• The Federal Open Market Committee voted to reduce the federal funds rate range by 25 basis points to 1.75%-2.00%. The Committee has reduced the interest rate range by 50 basis points this year. There is some division within the Committee, however, as the vote at last week’s meeting was split 7 in favor of the rate reduction applied, 1 in favor of a 50 basis-point reduction, and 2 voting for no reduction. Nevertheless, the FOMC statement indicated that consumer spending was rising at a strong pace and job gains have been solid, but business spending and exports have weakened, while inflation continues to run below the Fed’s target rate of 2.00%. Whether the Committee adjusts rates again this year is up to conjecture. According to the latest published FOMC forecasts, of the 17 members of the Federal Reserve, 7 expect at least one more 25 basis-point cut, 5 would opt for no additional cuts, and 5 prefer to push rates back to 2.00%. It is also unclear to what degree pressure from President Trump to lower interest rates is impacting the Committee.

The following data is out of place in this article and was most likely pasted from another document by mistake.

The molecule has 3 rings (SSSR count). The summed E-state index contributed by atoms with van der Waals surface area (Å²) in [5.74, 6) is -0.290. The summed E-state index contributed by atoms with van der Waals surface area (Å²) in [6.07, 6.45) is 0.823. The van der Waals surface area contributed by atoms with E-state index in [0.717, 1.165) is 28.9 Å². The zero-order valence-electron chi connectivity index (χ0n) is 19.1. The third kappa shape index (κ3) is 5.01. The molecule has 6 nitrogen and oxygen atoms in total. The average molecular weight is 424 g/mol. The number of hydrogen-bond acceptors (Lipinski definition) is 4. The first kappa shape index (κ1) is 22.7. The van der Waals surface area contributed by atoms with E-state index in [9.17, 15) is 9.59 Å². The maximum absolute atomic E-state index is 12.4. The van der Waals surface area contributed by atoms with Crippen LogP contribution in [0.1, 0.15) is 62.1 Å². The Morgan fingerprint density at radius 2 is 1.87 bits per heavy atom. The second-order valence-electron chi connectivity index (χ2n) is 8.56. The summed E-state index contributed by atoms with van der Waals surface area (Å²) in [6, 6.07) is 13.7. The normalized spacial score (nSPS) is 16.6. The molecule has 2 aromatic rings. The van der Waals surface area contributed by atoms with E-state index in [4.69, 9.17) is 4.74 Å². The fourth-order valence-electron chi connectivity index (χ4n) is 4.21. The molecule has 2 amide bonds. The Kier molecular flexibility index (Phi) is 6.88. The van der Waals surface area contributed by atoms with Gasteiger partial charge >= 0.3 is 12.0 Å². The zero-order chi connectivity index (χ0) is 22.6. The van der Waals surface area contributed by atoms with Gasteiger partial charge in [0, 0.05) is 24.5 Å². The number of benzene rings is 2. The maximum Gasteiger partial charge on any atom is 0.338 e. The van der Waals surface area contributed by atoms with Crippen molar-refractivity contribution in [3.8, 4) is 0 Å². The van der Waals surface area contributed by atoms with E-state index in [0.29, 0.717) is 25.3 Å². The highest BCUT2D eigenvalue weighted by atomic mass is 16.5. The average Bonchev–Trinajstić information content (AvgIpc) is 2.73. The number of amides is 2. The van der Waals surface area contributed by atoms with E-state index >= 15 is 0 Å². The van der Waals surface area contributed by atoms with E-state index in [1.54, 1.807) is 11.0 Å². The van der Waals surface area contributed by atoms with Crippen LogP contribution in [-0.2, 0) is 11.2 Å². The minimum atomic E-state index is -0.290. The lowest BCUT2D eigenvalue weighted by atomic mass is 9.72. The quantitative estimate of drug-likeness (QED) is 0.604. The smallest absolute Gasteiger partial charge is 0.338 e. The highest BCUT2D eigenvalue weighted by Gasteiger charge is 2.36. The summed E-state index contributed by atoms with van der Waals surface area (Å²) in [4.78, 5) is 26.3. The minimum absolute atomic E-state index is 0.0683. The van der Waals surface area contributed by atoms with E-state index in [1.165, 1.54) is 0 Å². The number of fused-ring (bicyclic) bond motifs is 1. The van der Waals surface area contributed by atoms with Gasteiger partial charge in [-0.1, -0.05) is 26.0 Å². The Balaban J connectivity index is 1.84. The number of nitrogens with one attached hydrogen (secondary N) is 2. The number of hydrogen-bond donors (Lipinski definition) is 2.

• Manufacturing may be picking up steam heading into the fall months. Industrial production rose 0.6% in August after declining 0.1% in July. Manufacturing production increased 0.5%, more than reversing its decrease in July. Factory output has increased 0.2% per month over the past four months after having decreased 0.5% per month during the first four months of the year. In August, the indexes for utilities and mining moved up 0.6% and 1.4%, respectively. Total industrial production was 0.4% higher in August than it was a year earlier.
  • Sales of existing homes advanced in August for the second consecutive month. Total existing home sales rose 1.3% in August after climbing 2.5% in July. Sales are up 2.6% from a year ago. The median existing home price in August was $278,200, down 0.9% from July’s median price of $280,800, but up 4.7% from August 2018 ($265,600). Total housing inventory at the end of August decreased to 1.86 million, down from 1.90 million existing homes available for sale in July, and marking a 2.6% decrease from 1.91 million one year ago. Single-family home sales sat at an annual rate of 4.90 million in August, up from 4.84 million in July and up 2.9% from a year ago. The median existing single-family home price was $280,700 in August 2019, up 4.7% from August 2018.
  • New home construction geared up in August. Building permits increased 7.7% over July, housing starts advanced 12.3%, and new home completions increased 2.4%, with single-family home completions up 3.7%.